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What you need to know about JAMstack


JAMstack is a new web development architecture designed to produce high-performance sites that don’t cost a lot to host and are easy for developers to work on. To understand how this works we must first understand the JAM in JAMstack: JavaScript, APIs, and Markup. Instead of a traditional web application where pages are generated on the fly by the server all pages and page templates are pre-compiled in some form of Markup. All dynamic processing is done through JavaScript on the client side. Instead of running on a specific server backend requests are all done by JavaScript through APIs. These can be APIs you’ve developed or third-party APIs that you just use.

This is a very different application stack than traditional application stacks. For example, the LAMP stack (Linux, Apache, MySQL, PHP/Python/Perl) and the MEAN stack (MongoDB, Express, Angular.js, Node.js) have specific databases and backend programming languages. JAMstack doesn’t need a database or backend programming language and lets you use any JavaScript framework, API endpoints, and Markup compiler you want. As long as the application adheres to the three tenets of JavaScript, APIs, and Markup it’s a JAMstack application. Let’s examine them in more detail.


JavaScript handles all of the dynamic interaction and the API calls. You can use any JavaScript framework you want or even no framework. This is the backbone of your application, so for best results you should be using a modern framework that will keep the code maintainable. Some good candidates are React, Angular, Vue.js, or Marko.


Need to save something? Use an API.

Need to retrieve some data? Use an API.

Anything that would traditionally be done by a backend server is abstracted away into an API. This lets you build parts of the application out of simple microservices and offload parts you don’t want to build or maintain to third-party services. Which APIs you want to use will depend on your specific use-case. Some parts of the application are time-consuming to build and maintain, so I would offload those to dedicated services. This would also be a good place to use a service like AWS Lambda for the parts of the application that do need some custom code that can’t run in the user’s browser.


Markup is a general term for templates or pre-compiled static content. In a traditional application architecture pages are generated dynamically using a language like PHP. In a JAMstack application the pages are fully or mostly already generated and are stored as static HTML or template files. This way they can be served easily and instantly from the cloud without worrying about an application server.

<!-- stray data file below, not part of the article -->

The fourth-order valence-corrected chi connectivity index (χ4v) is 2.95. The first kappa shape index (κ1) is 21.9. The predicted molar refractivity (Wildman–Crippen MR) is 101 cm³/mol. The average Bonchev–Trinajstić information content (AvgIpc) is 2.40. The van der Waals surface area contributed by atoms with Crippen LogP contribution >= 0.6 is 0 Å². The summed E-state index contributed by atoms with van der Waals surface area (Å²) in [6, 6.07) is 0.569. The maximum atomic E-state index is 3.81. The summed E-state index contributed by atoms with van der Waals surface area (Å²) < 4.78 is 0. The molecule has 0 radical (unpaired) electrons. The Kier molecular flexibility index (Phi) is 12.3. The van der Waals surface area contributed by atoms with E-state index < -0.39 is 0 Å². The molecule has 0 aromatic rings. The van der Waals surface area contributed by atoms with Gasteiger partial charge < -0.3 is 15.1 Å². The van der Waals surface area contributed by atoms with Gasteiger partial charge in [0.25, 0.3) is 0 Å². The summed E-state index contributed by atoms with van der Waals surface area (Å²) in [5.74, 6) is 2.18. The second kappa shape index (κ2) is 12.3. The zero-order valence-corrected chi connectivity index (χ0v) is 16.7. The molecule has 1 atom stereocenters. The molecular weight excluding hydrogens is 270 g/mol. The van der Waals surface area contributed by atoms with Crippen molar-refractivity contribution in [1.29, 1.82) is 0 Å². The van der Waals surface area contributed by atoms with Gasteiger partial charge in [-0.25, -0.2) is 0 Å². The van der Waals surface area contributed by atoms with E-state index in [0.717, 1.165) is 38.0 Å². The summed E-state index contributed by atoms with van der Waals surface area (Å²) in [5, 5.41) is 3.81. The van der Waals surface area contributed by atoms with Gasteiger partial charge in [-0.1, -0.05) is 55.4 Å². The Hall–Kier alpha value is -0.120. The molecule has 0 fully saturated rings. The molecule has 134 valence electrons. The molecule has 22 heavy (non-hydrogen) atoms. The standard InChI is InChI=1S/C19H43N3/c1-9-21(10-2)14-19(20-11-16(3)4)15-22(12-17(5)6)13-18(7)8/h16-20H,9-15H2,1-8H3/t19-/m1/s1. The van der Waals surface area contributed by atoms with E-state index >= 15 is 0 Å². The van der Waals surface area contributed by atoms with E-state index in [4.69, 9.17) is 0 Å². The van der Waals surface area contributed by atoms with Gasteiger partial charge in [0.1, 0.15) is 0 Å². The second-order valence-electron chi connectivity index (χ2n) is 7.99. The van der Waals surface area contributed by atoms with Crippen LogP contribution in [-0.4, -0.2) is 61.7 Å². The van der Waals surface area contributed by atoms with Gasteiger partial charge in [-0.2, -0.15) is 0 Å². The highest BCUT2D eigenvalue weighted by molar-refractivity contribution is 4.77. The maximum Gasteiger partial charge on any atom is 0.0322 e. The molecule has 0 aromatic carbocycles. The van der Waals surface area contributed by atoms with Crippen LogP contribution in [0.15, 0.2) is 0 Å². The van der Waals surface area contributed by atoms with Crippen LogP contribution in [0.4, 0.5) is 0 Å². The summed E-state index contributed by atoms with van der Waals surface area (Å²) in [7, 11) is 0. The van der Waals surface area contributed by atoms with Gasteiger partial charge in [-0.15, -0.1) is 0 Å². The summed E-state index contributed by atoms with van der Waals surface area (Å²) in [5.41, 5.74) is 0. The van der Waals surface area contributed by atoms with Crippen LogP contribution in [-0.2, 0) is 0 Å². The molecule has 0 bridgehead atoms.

There are many different way you can do this. Here are a couple:

  • Use a static site generator like Jekyll. A static site generator can compile a bunch of markup or text files into static HTML files.
  • Use a JavaScript templating language like Underscore.js. You can store the templates in the cloud and retrieve them easily with JavaScript.

Best Practices

These are not strictly required for JAMstack applications, but they are highly recommended practices.

It is highly recommended that you serve your static content files from a CDN. A CDN serves your site from whichever server the visitor is closest to. This gives you much better site response times.

It is also highly recommended that you use a modern JavaScript build pipeline and modern JavaScript tools. The JAMstack is a modern easy-to-maintain, high-performance tech stack, so the tools and software you use should also be modern.

Sample application architecture

Let’s take a look at how we might build a blog using this stack. Here are the core technologies I would use for this:

  • Jekyll is a great tool that lets you generate static HTML out of a variety of formats. You can generate web pages out of plain text, Markdown language, Textile markdown language, etc.
  • Amazon CloudFront can store and serve the generated HTML to users around the world rapidly. It can also handle large surges in traffic easily so scale won’t be an issue.
  • Algolia provides Search as a Service. Using their API you can have high-quality article search results without needing a server or database.
  • Facebook Comments lets you have comments on the site without managing a backend service or user system. Over two billion people use Facebook so it is a natural choice because people will comment more if they don’t need to make a new account to do it.
  • Any modern JavaScript framework. There are going to need to be navigation menus, newsletter pop-up dialogues, and a host of other dynamic features. There are many frameworks that can do this well and whichever is your favorite should work.

Using this architecture you can write your articles in plain text or a markdown language, compile the articles into static HTML pages, store the pages in the cloud, and offload users, comments, and search for other people to maintain and develop. That makes everything easy to maintain, host, and develop. I will have to switch this site over to JAMstack in the future!

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